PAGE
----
Invariably, during a nationally televised Steelers game in which S Troy Polamalu isn't playing, the production crew will put up a graphic showing the Steelers' record with and without their marquee player. Needless to say, given his amazing feats of athleticism, the conventional wisdom espoused by the broadcasting brain trust would lead the casual viewer to believe the Steelers have little chance to win without Troy Polamalu.
Conventional wisdom, like abstinence, sounds good on paper, but in real life isn't such a reliable thing to follow.
The conventional wisdom about Polamalu as preached by the mainstream media may have been accurate in years past: 2009 (five wins, six losses without him) or 2010 (1-1 without him), but isn't so true this year, and it was the changes made due to his prolonged absence that foreshadow life after Troy.
The Steelers have lost five games this year, but it can be argued the defense only lost two of them. Against the Oakland Raiders in Week 3 (34-31) and the Tennessee Titans in Week 6 (26-23), the Steelers' defense surrendered a total of 23 points in the fourth quarter blowing leads of 10 and seven points, respectively . The fault for two of the remaining three losses (Baltimore and Cleveland) can be laid directly at the feet of the offense, and by offshoot, offensive coordinator Todd Haley and head coach Mike Tomlin.
The Week 1 loss to the Broncos was jointly attributed to both units of the Steelers; Ben Roethlisberger threw an interception returned for a touchdown late in the game and the offense in general didn't produce many points (19 total, only six in the fourth quarter) while the defense failed to hit, pressure or otherwise even bother Broncos QB Peyton Manning throughout the game. This game was the quintessential Troy, and it was something to tell your grandkids, watching a game of chicken between two future Hall of Fame players.
Polamalu was injured in the Denver game, and did not play again until Week 5 against the Philadelphia Eagles, where he re-injured himself in the first quarter, and hasn't returned. With defensive meltdowns against the Raiders and Titans highlighting Polamalu's absence, defensive coordinator Dick LeBeau was forced to re-work the defensive secondary, both in terms of players as well as scheme.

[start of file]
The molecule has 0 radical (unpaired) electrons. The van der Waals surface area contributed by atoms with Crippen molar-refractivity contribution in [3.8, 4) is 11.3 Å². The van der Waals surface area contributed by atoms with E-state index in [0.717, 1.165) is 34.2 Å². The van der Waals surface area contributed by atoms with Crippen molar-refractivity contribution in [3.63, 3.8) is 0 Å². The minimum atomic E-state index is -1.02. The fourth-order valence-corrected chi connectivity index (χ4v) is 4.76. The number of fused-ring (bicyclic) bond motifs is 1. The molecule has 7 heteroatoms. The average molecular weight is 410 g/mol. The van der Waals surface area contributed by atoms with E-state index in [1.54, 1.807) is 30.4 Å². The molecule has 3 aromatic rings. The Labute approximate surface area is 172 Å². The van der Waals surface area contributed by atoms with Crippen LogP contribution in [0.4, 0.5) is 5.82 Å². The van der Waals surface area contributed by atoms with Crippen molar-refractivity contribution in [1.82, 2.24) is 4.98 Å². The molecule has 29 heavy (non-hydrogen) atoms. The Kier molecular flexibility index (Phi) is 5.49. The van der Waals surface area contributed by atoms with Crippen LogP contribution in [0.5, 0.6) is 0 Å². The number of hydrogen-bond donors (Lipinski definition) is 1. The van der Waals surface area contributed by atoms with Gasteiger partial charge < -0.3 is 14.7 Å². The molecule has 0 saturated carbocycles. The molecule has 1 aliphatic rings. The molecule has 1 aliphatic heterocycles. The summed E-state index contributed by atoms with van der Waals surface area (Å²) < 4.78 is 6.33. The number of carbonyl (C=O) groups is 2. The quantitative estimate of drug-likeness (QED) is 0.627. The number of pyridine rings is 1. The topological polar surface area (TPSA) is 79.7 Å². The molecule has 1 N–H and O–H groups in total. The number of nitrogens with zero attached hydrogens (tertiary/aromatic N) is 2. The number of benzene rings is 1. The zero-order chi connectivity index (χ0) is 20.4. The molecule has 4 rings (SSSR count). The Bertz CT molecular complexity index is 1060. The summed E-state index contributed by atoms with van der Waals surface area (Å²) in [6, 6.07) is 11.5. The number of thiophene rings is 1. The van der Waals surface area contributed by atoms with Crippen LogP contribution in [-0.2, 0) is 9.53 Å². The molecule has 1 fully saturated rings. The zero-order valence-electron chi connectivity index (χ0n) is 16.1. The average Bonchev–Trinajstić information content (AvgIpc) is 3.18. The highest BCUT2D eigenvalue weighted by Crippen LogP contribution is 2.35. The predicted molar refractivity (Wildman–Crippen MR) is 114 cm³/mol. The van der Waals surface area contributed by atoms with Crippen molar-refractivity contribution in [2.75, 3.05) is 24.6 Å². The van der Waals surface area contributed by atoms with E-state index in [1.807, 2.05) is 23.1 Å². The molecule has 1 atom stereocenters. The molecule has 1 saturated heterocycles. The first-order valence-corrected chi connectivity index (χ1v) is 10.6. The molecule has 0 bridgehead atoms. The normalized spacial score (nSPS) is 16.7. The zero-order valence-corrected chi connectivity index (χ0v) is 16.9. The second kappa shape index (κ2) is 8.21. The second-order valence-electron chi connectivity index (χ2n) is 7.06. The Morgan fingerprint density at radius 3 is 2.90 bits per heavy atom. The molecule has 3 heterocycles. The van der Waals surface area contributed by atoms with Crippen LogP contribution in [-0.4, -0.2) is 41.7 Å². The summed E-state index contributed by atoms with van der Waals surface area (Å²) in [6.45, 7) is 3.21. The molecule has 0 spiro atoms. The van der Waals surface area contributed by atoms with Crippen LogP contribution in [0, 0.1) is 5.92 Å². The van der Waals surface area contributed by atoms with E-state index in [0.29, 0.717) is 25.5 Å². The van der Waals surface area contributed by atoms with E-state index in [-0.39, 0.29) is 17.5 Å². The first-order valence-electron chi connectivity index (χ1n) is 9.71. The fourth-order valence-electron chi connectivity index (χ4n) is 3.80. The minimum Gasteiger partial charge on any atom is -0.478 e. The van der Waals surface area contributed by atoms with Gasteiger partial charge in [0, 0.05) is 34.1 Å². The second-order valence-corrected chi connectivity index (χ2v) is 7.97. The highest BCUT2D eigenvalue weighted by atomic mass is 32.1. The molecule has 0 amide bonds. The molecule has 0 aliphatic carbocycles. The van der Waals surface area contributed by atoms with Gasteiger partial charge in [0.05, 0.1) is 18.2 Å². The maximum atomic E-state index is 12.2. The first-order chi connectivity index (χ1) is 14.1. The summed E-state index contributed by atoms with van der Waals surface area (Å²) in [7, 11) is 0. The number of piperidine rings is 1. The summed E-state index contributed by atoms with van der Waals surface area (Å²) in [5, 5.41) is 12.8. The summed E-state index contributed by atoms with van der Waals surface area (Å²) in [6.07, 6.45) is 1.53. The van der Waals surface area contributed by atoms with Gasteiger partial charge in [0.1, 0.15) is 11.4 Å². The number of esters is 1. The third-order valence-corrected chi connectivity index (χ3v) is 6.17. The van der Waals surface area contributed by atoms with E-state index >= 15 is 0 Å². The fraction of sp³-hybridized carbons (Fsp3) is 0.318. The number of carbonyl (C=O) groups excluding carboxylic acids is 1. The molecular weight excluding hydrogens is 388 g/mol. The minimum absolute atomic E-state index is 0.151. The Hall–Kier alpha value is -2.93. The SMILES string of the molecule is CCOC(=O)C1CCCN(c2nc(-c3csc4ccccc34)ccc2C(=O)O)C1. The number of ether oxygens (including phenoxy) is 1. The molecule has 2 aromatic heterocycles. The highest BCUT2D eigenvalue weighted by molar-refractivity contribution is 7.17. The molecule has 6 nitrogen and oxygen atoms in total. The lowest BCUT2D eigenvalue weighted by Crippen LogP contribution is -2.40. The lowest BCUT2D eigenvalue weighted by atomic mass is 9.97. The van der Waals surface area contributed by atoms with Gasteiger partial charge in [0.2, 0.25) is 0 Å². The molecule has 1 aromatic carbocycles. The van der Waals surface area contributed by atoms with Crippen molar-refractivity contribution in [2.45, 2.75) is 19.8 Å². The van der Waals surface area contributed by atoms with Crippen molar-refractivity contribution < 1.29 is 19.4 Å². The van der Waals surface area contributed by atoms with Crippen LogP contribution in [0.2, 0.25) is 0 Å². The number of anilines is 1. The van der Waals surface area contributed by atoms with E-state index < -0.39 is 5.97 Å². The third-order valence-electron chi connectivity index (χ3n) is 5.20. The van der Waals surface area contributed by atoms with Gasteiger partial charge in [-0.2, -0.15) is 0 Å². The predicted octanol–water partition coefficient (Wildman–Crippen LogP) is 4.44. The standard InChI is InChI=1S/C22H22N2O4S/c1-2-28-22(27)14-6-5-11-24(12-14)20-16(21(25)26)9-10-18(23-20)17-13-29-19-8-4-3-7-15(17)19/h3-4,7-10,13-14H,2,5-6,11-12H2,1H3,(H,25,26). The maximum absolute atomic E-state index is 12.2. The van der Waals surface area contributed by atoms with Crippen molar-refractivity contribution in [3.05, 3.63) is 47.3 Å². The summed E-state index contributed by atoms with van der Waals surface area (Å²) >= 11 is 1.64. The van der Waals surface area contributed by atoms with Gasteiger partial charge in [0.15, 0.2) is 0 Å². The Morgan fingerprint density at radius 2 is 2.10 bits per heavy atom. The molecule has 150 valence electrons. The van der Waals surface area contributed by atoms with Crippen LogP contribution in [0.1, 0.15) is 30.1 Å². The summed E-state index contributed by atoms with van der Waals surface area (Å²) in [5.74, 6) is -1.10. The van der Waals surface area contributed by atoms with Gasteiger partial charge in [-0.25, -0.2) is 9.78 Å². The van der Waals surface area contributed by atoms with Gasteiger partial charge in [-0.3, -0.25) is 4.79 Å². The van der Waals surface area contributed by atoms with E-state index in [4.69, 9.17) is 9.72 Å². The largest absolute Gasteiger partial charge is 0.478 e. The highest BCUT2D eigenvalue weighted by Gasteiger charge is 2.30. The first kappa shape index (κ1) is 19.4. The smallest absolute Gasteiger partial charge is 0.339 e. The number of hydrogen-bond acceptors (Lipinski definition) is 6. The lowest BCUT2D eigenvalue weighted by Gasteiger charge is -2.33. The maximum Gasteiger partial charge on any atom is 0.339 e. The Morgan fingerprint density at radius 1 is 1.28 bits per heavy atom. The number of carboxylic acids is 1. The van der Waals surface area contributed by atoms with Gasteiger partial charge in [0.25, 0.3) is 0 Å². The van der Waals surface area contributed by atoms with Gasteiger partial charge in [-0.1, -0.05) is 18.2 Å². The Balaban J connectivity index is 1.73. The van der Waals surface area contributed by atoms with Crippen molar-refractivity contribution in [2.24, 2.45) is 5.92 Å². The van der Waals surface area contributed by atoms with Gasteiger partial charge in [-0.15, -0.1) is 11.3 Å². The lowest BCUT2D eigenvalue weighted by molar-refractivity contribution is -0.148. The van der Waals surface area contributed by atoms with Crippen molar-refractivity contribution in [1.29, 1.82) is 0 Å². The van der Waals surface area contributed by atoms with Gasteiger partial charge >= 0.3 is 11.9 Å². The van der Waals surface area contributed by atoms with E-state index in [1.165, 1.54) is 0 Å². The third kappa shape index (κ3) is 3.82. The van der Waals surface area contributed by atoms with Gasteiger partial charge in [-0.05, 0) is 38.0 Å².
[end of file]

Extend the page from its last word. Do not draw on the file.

SS Will Allen replaced ineffective substitute SS Ryan Mundy starting in Week 6, and the pressure on CBs Ike Taylor and Keenan Lewis to cover the hole left by Polamalu was relieved by changing the defensive scheme the secondary continues to employ now.
From the second quarter of the Cincinnati Bengals game where the Steelers defense gave up just seven points (17 total), through the travesty that was the Browns game, the Future-Is-Now version of the Steelers defense has allowed just 15.8 points per game with only the New York Giants scoring as much as two touchdowns in any given quarter, and only six points in the fourth quarter, over six games.
What happens when No. 43 returns to the field? Will the Steelers continue to employ this dominating defensive strategy? Given his recent attendance record, questions will remain regarding Polamalu's effectiveness and durability. Yes, you don't keep a player of his caliber off the field, but do you force every other player who has been performing so well in a scheme that doesn't depend on Polamalu's athleticism to suddenly have to start learning how to play differently, just so Troy can be Troy?
This isn't to suggest that Polamalu is going to undergo the Wally Pipp Experience; there isn't a player on the Steelers roster that comes anywhere close to what Polamalu can do on the field. There are very few, if any, players in the entire NFL (past or present) who can lock down a deep threat one play, then leap over the LOS at the snap of the ball and practically disrupt its passage from center to quarterback on the next, and disguise his intention to do either so well.
But football is the consummate team sport. One player blows an assignment and the effort of all 11 players can be wasted. One player doesn't quite have what it takes, as the Steelers found out with Mundy, and the other 10 players have to compromise their performance to cover for his lacking.
LeBeau has proven more than once this season that his time has not passed; that he is more than just "relevant" in defending today's NFL style of offense. The one criticism of the Steelers' defensive personnel process, holding onto aging veterans too long, certainly won't be found true simply by Troy Polamalu resuming his position in the secondary. But it could be lent credence if suddenly the Steelers start playing defense like it was 2010 all over again, invalidating the admirable progress young players such as Lewis, CB Cortez Allen and SS Will Allen have made and the adjustments the Steeler defense has been forced to make during the extended periods of recuperation for this HOF bound player.
In all likelihood however, the ever-scheming LeBeau will come up with a hybrid plan; one which keeps the current high performing defensive players on the field, while inserting Polamalu as the game changing wild card that he is. LeBeau will turn him loose in such ways as to preserve the defensive domination the Steelers have been known for, and appear able to continue once Troy Polamalu hangs up his cleats for the final time.